Saturday, June 24, 2017 This Week's Paper

Local rapper has big plans for the future

Local rapper J Mar Da Sik has a new album, tour dates lined up and big plans for the future.

J Mar lived in Spokane until he was about 13, then moved to Seattle. As a teenager he was in a rap group called Northwest Heathens with a cousin. J Mar has played keyboard and made up beats since he was young.

He went on to play basketball at Evergreen State College and a college in St. Louis. He earned a degree in marketing and spent several years living in Atlanta.

He eventually returned to this area. He decided to live in Tacoma because of friends here he met through music and basketball.

Two longtime friends, E-Real and Mark Matthews, have a label called DU4Self Records.

About three years ago they asked him to become one of their business partners. J Mar finds his education quite useful. "It helps a lot in making good decisions," he said, noting he still breaks out his college textbooks to review.

J Mar has opened for Method Man and toured with Devin the Dude and E-40. "We have been moving pretty steadily, but there is still a long way to go," he remarked.

J Mar just released his second album, "Be A G About It." He spent more than two years working on it. "It is a blessing to see it come out," he said. A few songs are getting radio airplay in Seattle and Atlanta.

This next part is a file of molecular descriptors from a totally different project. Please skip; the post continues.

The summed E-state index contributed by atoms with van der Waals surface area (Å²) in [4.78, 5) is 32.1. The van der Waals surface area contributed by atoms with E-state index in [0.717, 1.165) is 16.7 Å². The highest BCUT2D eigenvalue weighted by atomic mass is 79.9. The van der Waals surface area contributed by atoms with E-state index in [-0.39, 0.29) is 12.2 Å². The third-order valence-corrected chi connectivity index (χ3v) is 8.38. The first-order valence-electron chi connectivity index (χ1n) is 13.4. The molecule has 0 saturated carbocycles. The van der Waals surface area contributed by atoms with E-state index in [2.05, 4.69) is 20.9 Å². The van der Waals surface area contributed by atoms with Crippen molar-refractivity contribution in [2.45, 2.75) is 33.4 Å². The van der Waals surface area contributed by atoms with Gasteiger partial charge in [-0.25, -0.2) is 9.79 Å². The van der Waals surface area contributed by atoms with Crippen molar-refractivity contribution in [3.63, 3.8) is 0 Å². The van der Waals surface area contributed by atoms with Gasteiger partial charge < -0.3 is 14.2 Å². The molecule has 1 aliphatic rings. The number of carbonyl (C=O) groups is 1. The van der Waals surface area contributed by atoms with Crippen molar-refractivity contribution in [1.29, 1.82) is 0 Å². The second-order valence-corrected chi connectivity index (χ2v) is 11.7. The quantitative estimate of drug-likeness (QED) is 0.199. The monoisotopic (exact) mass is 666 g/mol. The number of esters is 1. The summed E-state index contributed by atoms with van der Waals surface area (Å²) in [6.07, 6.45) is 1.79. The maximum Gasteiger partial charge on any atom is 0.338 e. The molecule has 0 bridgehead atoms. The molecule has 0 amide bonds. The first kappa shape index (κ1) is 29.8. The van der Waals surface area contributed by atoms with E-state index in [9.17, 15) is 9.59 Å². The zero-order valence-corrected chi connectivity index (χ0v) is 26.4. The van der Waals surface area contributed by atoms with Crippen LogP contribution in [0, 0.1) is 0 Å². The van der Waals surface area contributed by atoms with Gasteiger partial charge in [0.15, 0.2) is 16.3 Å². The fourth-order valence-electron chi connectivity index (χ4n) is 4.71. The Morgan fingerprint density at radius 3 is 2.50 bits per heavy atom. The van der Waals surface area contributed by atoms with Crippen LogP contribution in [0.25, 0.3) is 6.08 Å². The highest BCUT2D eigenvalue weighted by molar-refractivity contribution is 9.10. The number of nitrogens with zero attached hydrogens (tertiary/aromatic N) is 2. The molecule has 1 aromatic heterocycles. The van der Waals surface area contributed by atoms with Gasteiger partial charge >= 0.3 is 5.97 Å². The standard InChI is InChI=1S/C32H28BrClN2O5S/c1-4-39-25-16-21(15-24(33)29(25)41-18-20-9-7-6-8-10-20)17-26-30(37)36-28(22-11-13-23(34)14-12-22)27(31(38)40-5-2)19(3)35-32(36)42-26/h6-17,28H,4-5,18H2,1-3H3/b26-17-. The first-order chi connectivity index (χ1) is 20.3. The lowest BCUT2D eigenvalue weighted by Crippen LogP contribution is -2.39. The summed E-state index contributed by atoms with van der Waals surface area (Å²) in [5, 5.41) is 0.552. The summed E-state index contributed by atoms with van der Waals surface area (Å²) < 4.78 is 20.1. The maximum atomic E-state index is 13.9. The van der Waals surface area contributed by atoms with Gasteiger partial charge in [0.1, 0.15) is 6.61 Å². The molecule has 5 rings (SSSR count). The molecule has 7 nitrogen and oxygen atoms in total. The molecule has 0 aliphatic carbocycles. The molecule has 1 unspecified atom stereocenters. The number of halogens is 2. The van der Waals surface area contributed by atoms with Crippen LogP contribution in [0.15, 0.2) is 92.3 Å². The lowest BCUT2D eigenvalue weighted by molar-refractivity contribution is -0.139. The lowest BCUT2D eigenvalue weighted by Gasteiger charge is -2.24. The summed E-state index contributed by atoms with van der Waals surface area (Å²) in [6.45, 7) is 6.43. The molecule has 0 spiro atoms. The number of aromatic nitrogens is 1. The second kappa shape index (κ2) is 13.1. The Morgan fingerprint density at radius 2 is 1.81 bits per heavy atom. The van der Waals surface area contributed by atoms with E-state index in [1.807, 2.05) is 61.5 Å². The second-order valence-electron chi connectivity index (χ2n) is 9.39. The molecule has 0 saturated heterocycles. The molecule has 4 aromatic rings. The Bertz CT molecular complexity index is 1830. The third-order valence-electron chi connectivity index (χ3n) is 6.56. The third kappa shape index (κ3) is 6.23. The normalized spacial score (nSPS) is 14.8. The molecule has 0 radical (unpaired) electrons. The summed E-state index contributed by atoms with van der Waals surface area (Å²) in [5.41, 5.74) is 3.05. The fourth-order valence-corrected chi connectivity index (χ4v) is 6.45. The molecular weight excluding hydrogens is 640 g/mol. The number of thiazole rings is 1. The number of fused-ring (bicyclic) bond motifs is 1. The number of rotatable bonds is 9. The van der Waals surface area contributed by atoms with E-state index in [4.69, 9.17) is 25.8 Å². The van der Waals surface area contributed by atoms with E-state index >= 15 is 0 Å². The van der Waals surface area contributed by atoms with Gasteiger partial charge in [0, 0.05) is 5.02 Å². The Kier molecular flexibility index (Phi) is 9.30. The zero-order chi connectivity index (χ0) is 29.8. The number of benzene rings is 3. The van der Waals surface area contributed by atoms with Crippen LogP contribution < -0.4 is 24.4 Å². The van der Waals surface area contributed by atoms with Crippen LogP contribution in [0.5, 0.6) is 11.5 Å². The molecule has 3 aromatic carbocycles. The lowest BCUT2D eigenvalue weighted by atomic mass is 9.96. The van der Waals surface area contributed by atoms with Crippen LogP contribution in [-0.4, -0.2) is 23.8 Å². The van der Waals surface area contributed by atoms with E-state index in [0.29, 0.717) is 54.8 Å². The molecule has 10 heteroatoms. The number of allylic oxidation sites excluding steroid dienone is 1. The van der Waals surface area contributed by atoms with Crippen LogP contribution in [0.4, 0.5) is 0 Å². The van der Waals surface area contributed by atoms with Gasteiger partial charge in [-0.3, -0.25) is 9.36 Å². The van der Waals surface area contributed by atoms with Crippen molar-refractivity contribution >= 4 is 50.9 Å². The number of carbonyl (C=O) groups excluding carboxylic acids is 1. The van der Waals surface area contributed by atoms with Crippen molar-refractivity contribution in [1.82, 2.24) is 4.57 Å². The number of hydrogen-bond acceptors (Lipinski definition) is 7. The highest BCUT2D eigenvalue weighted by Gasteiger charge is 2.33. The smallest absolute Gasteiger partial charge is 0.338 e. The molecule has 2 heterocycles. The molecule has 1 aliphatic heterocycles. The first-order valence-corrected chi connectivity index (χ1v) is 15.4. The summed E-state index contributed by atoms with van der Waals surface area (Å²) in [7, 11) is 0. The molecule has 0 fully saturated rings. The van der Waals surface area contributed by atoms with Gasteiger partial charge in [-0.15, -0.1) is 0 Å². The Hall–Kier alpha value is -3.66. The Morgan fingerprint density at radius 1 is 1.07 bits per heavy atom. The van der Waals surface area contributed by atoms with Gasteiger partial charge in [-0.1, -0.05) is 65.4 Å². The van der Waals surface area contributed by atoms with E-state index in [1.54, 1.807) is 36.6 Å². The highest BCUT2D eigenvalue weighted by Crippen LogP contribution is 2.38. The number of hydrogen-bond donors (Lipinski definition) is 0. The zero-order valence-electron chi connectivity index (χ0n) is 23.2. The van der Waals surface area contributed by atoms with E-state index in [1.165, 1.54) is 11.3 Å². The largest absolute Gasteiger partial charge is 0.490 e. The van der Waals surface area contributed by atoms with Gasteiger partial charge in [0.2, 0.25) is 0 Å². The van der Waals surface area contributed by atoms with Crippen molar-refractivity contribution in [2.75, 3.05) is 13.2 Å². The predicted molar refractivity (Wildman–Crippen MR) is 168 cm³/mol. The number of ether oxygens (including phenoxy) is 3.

Many of his lyrics are inspired by real life. Some reflect the financial situation he is in at a particular time.

"Super Dave" is about living lavish when one is doing well, while "I Need Money" is about barely scraping by.

"The album is a storybook tale," he said. "Listening to it takes you through my life. Writing songs is an outlet for me."

He has done a number of gigs in clubs around the Puget Sound recently to promote the new album. He plans to do some shows in Portland later this month and also in Oakland, where he will shoot a music video. A tour of colleges in Alabama is coming up later this year.

He realizes he has to take his show on the road to move his career to the next level.

"Tacoma is a hard place to break out of," Mathews observed. There are not many venues that will book rappers and there is minimal support from local radio. In cities like Atlanta, a local rapper may get a song played right after a tune from a major artist like Jay-Z during morning or afternoon drive time, J Mar noted.

"It makes it tough. No one has really come out of this scene since Sir Mix-A-Lot."

J Mar is also working on a jazz/hip-hop album. "I think it is a nice blend," he said of combining the two styles. For that album he will have musicians playing bass, drums and other instruments.

"I am at my best with music played on instruments," he said. "My writing and creativity come out better. It is a very promising project."

When not busy with music, J Mar enjoys spending time with his 8-year-old son. "He keeps me on my toes."

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